This is not a typical post for me, it’s not about Acupuncture or Chinese Medicine modalities. It’s not about eating properly or exercising. It’s something that I have been working through myself the last few months – work-life balance.
The first building block for imbalance started about three years ago, I was in my third year of the Acupuncture program – now since I was at school the imbalance wasn’t undesirable yet. However, once I graduated, moved back to Stettler and started studying for my national exams…that’s when it really hit the fan.I kept saying “just until I’m registered”. I was studying 9-12 hour days, four days a week and working the other three. My social outings consisted of getting people to quiz me. At this point in time, this behaviour was a necessity in order to successfully pass all my exams. But after eight months of constant studying and work, it was becoming normal for me. So, once I became registered I began working seven days a week – with the odd day off of course. And what did I say then? “Just until I build up my clientele”. I did this for another year.
I have always been very aware of what I eat and how active I am, but in the whirlpool of building a career I lost sight of my physical goals. I started to eat not the best foods for my body which would translate into physical pain. Night shades (bell peppers, potatoes, etc.) create inflammation in the body, which for having arthritis is a really good way to develop unnecessary pain.
As my back began to hurt more, from unnecessary stress and improper diet, my work outs diminished. I felt I had ‘no time’ to relax or meditate. One day I was on my way to work in Wetaskiwin and had taken two Advil (I hadn’t had any NSAIDs since I was 18) for the drive, I felt almost ashamed that I had taken medication after how successful the holistic approach had been in the past. I asked myself, who am I?
I love eating healthy, exercising, acupuncture, outdoors and spending quality time with the ones I love. If it wasn’t for my love of acupuncture, I would not have been doing anything I truly enjoyed in life anymore. It was at that point that I realized that I wasn’t my priority. My physical, emotional, and spiritual well being had been put on the back burner for much too long.
So, right then I decided to decrease my working days to five days a week, make time for more than work in my life. We booked our 18 day trip to Thailand/Philippines the next week.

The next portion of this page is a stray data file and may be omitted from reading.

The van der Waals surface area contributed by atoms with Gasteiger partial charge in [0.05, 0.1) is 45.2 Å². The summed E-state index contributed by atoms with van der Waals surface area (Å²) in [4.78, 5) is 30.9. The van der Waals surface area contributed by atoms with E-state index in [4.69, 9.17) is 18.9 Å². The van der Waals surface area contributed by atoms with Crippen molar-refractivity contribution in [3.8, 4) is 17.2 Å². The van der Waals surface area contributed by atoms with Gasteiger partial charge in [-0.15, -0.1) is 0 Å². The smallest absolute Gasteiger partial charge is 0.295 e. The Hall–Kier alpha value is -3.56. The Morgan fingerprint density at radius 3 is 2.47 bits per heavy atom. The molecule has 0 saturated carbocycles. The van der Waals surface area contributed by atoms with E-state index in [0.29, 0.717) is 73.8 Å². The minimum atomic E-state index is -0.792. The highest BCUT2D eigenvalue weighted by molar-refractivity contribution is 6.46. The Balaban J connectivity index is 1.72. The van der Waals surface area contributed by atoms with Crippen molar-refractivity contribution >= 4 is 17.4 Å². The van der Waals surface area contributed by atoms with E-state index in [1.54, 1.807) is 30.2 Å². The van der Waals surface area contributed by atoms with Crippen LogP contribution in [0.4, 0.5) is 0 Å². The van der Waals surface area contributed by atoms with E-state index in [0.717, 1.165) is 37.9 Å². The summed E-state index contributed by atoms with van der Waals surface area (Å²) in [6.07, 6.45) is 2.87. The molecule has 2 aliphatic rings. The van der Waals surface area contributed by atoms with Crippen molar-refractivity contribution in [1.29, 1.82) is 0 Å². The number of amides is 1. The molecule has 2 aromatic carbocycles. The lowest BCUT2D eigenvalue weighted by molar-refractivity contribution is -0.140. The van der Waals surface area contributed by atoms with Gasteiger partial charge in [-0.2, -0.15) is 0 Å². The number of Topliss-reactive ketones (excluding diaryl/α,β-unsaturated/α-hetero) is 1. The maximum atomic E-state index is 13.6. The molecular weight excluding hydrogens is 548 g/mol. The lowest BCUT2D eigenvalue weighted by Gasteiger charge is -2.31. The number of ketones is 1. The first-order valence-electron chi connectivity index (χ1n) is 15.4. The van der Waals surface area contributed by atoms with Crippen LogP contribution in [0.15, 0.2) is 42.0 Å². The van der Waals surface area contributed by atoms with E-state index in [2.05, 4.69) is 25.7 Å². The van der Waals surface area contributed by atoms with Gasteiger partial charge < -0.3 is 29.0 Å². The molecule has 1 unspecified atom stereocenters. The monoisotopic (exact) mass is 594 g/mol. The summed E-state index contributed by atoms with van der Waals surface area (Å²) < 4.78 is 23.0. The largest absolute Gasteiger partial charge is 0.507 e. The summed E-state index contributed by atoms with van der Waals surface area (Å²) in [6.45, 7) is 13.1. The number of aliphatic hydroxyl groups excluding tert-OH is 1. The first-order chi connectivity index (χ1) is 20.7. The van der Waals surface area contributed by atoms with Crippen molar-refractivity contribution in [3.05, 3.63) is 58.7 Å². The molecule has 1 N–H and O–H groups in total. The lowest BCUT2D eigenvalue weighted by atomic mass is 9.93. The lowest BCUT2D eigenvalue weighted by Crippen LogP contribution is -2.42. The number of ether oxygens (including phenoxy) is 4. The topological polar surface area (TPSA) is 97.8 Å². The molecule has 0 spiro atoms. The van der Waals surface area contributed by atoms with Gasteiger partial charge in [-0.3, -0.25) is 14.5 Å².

As some of you may know, I am in love with travelling. My perspective on so many things in life was developed while travelling. After being in my happy place for 18 days, it was a nice reset button. Don’t get me wrong – it is still a work in progress. I have to be very conscious about all my decisions. I began going to physio, chiro, and acupuncture on a regular basis. I used to say “My health needs to get back to how it was in Edmonton”. But in life you can’t move backwards, you can only continue on, slowly, one step at a time. It may not be easy, but it is always worth it. People usually need that breaking point in order to re-evaluate their lives, all breaking points are different for each person and for each phase you are at in your life. Mine right now is taking medication to do something that I have complete control over. But what if we didn’t have to reach our breaking point to change…?
So today, take a minute to evaluate each part of your life and see if you are truly happy with how much you spend on each; spiritual, mental, emotional, physical, relationships, etc. Be conscious of your choices, evaluate your happy scale on a regular basis, not just when you are saying ‘Hello!’ to your breaking point.
This was my experience, and I will leave you with a quote from my favourite book (The Four Agreements). “Your best is going to change from moment to moment; it will be different when you are healthy as opposed to sick. Under any circumstance, simply do your best, and you will avoid self-judgement, self-abuse, and regret.”
Do your best, and love yourself. The rest will come…